The Psychology Behind Why We Reject Evidence

The Psychology Behind Why We Reject Evidence June 28, 2016


Many of us have had the frustrating experience of debating someone who had an argument that was not based on any sort of solid evidence. We call out the person’s faulty reasoning and they seem totally unphased. They end up saying something like we are “not being open-minded enough” or that they are “entitled to their opinion.” This of course is not fun because such discussions ultimately become rather circular. For example:

Person A: “Vaccines cause autism”

Person B: “Is there a scientific study to support that claim?”

Person A: “No because science is a conspiracy and scientists are all paid shills”

Person B: “That’s ridiculous”

Person A: “You just need to be open-minded”

Person B: “I am open-minded, but you don’t have any good evidence”

Person A: “I already proved my point, you are not being open-minded enough”

It’s important to be open-minded, but we should try to not be so open-minded that our brains fall out. In other words, we should always be open to new ideas, but if those ideas are not supported by solid evidence, we should reject them. What’s interesting is that Person A presents their “argument” again in a faulty and circular fashion, but it still allows them to reduce their cognitive dissonance enough to avoid serious reflection on their position.

Now, some of this is education. I don’t think our education system doesn’t do a great job of teaching skepticism and helping people understand what is a good source vs a bad source.

But I think (and what I’ve been studying academically) is that many times people are motivated to reject information that conflicts with their worldview. Their worldview and identity is conflated with how they see themselves. So they find conflicting information as an actual attack on their self-worth, which makes them engage their defensive biases. When such defensive biases are engaged, people are likely to maintain or even strengthen their previously held beliefs despite being exposing to conflicting information.  This phenomenon is called the “back-fire effect” if you’d like to read more about it.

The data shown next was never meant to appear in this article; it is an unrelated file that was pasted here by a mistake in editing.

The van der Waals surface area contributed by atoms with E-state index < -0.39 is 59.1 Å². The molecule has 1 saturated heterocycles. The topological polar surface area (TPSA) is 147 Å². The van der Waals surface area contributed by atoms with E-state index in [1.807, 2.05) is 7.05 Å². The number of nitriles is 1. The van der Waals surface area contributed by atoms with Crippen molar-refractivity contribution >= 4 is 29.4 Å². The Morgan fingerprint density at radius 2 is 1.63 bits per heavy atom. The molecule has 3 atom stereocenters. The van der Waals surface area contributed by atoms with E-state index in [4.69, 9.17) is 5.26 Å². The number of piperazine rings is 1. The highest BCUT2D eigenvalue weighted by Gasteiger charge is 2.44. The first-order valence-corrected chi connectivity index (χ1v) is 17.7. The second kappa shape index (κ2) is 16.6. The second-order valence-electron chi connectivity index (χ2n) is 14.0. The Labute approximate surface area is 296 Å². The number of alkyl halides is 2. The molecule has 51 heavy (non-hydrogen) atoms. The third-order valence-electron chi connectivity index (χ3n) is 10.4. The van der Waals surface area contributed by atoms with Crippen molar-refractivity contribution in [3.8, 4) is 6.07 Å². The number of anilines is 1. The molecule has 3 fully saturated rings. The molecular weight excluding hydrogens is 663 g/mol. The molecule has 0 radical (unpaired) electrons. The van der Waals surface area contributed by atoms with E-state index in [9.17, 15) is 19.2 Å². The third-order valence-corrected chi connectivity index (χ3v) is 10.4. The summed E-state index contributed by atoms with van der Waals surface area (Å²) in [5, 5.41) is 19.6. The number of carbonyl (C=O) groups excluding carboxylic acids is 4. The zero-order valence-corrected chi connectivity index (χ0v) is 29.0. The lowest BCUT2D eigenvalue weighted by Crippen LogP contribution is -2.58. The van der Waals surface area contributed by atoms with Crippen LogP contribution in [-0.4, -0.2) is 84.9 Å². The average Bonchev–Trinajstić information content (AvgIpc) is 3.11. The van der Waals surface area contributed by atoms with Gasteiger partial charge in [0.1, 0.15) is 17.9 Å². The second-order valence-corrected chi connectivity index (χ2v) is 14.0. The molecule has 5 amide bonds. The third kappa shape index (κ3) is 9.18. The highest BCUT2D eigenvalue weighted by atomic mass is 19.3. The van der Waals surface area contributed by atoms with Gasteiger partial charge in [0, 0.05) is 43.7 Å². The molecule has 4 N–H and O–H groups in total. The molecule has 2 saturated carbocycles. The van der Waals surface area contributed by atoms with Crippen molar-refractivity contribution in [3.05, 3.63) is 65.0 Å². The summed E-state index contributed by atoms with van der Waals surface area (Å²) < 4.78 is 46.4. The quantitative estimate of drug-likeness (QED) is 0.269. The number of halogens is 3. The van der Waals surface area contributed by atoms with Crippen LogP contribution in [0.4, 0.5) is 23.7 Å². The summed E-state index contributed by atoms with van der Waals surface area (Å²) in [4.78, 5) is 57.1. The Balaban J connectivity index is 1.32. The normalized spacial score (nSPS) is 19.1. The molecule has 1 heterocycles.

With those defensive biases engaged, such circular arguments like in my example don’t seem as bad because they are enough to protect one’s worldview. Through motivated reasoning, we are biased to pay attention to information that confirms our worldview and reject those that are not consistent with it. That is why it can be so tricky to reason with people who are engaged in the back-fire effect. They are motivated to accept information that is consistent with their position, even if that information is rather flawed.

My example here is rather simplistic, but this psychological process happens to everyone and can be harder to detect when it’s more subtle. To mitigate this effect, we need to separate one’s identity from the information first and then get them to reflect. But doing that is difficult and is something we are still trying to figure it out in the social psychology world!

There is some research suggesting that boosting one’s sense of self (called self-affirmation in the literature) can actually make people more open to identity threatening information. This makes sense if people’s self-worth is actually attacked when they are exposed to identity threatening information. For example, having someone write about their important values can make them more open to seeing the other side of a political argument. In a future blog post, I’d like to describe this process in more detail. I’m biased because it’s what I’m studying for my PhD, but I think it’s a fascinating research area!

[Featured image from David Goehrin under Creative Commons 2.0]

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